Sometimes one economic actor’s market activities are to the detriment of another economic actor, who may be incurred costs. The traditional example is the smoke from a factory which dirties the washing of local householders, but water and soil quality as well as air quality may also be affected by these ‘externalities’. Presumably any environmental deterioration should be deducted from GDP, although like other non-market measurements that is easier said than done. A further curiosity is that later on, when the damage is cleaned up GDP rises, even though the community may have less access to material goods and services because some is being diverted got the remediation.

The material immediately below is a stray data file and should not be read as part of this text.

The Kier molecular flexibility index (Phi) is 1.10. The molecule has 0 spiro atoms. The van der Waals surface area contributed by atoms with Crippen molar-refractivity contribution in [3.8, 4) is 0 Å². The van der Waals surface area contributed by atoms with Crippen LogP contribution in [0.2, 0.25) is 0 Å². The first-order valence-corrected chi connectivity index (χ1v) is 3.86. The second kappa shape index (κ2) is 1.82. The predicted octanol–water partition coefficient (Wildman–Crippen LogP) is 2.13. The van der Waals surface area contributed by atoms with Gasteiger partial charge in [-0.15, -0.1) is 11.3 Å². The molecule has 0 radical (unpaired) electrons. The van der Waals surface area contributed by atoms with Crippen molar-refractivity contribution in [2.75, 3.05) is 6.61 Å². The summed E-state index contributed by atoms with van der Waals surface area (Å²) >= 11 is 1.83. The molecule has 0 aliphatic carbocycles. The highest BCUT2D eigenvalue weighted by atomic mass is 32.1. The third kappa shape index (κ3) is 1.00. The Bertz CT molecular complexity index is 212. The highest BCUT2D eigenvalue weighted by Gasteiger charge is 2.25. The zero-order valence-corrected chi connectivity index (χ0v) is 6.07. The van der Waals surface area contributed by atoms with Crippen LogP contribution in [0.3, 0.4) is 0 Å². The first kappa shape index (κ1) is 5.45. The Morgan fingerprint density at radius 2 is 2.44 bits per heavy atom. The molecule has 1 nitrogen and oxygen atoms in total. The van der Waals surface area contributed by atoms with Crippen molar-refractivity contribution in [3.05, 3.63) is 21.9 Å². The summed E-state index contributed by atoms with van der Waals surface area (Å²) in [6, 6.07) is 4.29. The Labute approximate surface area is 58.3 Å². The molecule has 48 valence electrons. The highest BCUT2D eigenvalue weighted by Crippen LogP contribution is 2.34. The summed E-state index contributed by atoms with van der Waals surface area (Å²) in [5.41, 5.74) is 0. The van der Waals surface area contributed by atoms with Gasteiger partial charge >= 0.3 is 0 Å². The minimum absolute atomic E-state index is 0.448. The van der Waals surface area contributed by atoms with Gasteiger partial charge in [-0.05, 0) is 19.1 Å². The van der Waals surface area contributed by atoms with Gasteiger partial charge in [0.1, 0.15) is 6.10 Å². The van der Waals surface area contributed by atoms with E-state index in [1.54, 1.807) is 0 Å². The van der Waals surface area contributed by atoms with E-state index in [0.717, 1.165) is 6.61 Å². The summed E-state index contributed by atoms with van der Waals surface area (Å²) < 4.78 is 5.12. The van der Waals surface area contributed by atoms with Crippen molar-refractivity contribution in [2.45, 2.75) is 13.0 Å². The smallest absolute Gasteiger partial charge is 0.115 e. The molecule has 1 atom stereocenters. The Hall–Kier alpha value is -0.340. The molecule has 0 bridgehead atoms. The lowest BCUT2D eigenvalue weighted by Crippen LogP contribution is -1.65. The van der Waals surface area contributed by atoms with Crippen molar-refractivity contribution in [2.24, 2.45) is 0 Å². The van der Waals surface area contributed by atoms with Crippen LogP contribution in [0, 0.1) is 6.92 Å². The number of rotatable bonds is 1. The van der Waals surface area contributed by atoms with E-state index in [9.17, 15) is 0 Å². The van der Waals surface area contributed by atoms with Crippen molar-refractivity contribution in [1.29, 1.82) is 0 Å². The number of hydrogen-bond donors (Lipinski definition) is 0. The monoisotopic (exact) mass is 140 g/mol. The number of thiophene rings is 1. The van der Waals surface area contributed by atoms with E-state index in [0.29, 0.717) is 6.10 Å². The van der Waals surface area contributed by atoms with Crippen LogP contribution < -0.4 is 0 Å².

Another concern has been the depletion of resources. Some of the highest GDP per capita rates are in oil producing countries, but for the most cases the reserves are being depleted rapidly. One way of thinking about this is that the depreciation component of GDP is unusually large, because it should include the value of the depreciation of the reserves. (This means GDP is the same but actual National Income is lower than as conventionally calculated.) Another is to treat the depletion as an inventory run down. (GDP would be lower than as conventionally calculated, and National Income the same as in the previous method.) . A third is to note that the reported GDP is not sustainable. There is no obvious best practice.